The best pre-schools recognize this as key to the refreshment of young minds. Idle creativity and improvised play are a huge part of your child's refreshment mechanism. And while we do work on numbers and reading and learning how to write (in the right direction), their young minds are often uncooperative. This is not a learning disability but a need for recess.
Now recess at school is different than downtime at home. While children should have a limited amount of TV time, finding educational programs (and watching them with your child) can constitute learning and if that is the case, they will need a break. This doesn't mean switching the channel to the cartoon network. It means turn the TV off and let the imagine, play with their inner brain and relax without programmed distractions. This wandering is not only healthful for them but in far to many instances, it should be practiced by you as well.
On a personal note, I received a phone call from my daughter-in-law the other day. She was calling to relay a message our grandchildren had spoke of. The television was off, the music was playing in the background and they were reading. The youngest commented: "Hey, this is just like Nana and Papa's house!" How much downtime is your house giving your child? How much are giving yourself?
Monday, March 2, 2009
Amy Wang of the Oregonian posed this question: "Are you a strict parent?" She is the assistant features editor at the Oregonian and mother herself of two young boys. It is a difficult question with unpredictable results.
It is in our natures to project into the future. The only problem is we are not so good at predicting into the distant future. Near future maybe, but predicting what will happen years from now is not within our scope of skills. No, Moms and Dads may have been born with eyes in the back of their heads (something that we claim is for watching our child when we aren't facing them but is more often used to question our judgement in hindsight) but their ability to determine which action will make their child a better citizen is simply not possible.
Instead, we should shoot for short-term results that builds gradually. This is how discipline works. We call it strict parenting for two reasons. It lays the boundaries of tolerable behavior and allows you to enforce those rules because of the relationship: parent to child. But what is strict and how does it affect the relationship?
Numerous studies point to the fact that strictness is actually a good way to build a stronger relationship with your child. But first, consider your relationship with your parents. Was it lenient and free flowing or were you forced to live under unreasonable guidelines such as curfews and regular bedtimes? Did your mother seem more like your friend or someone who was authoritative yet approachable (unapproachable would be not so good to align with authoritative)?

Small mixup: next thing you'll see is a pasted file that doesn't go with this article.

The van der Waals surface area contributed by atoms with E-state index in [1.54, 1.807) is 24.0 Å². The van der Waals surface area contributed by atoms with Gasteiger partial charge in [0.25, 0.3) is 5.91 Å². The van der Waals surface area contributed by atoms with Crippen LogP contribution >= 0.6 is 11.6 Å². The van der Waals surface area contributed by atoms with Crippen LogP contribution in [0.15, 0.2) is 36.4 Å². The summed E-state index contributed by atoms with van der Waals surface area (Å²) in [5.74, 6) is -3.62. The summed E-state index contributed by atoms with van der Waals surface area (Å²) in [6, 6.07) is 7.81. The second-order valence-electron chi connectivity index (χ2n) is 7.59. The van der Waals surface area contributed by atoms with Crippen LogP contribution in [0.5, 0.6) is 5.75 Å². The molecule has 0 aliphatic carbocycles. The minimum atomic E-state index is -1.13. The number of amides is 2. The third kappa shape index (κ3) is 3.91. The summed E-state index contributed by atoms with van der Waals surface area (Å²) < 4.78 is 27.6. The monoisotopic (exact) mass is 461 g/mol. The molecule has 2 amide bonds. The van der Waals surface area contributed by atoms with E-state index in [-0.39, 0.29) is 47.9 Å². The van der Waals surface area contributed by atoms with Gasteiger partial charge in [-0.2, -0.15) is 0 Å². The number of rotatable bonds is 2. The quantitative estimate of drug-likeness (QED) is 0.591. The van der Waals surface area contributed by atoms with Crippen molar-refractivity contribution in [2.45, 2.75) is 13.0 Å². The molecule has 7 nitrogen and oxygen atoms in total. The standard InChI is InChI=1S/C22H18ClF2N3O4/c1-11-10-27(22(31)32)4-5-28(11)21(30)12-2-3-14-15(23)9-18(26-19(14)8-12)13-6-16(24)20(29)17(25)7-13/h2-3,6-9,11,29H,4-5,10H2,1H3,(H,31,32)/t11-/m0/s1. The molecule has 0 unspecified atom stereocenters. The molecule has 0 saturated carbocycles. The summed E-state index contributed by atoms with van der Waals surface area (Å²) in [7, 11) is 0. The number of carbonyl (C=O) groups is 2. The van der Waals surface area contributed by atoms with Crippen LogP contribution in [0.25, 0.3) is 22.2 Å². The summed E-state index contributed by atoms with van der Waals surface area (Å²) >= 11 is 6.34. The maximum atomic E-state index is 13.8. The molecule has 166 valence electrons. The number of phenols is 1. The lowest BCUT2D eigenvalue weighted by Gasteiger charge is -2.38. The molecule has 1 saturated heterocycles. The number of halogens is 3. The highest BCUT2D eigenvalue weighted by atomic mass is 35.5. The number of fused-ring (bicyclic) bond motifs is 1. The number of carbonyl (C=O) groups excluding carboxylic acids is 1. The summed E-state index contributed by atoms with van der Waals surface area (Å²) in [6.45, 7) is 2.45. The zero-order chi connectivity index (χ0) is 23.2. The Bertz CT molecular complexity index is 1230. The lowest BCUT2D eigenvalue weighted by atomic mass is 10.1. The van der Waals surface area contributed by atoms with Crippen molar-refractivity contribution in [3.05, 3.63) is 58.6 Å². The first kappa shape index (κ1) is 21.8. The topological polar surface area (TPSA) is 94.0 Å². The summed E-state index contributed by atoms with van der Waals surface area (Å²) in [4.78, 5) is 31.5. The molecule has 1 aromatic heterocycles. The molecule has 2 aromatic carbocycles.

Whatever you relationship with your parents was, you will more than likely cherry pick some of the best qualities from their experience raising you, filter them and test them out your offspring. . One of the best skills we possess is the ability to selectively mimic what we see as a good idea, when we acknowledge to ourselves, "this might work" and it doesn't much matter where we get it. Your parents might not be a good template but if they are, draw on some of their best traits and adopt them. Just remember, they didn't have much of a handbook to go on either
Strictness is more like consistency when it is done correctly. You instruct a child on what you think is best and stand your ground. You do not allow temper tantrums to sway you. You do not allow comparisons to dissuade your decision (this will come later and make you feel like you are an inadequate parent) and do not let them see you flinch.
This is also far from what would be considered by social scientists as authoritative rule where there is no leniency, no delicate balance that allows the child to make an argument that might make sense. But keep in mind, this comes later after the child has found that their happiness and success is all that concerns you. That their safety and health is really the reason you make them do the things they might not be so anxious to do. Preschoolers are just beginning to test those boundaries and rules and do not necessarily understand what you are trying to achieve.
Once the basis for such things as bedtimes and curfews is established though, structuring homework, dinnertimes and activities are taken for granted.
I simply don't like the word strict. I prefer consistent. Consistent parents have taken the time to decide what is best and are willing to carry through, consistently. They have tapped their inner "I know what's best" gene and are listening to it. And at the same time, they are listening to their child and adapting as time moves on. Consistency is more a state of general well-being, a familiarity with what to expect.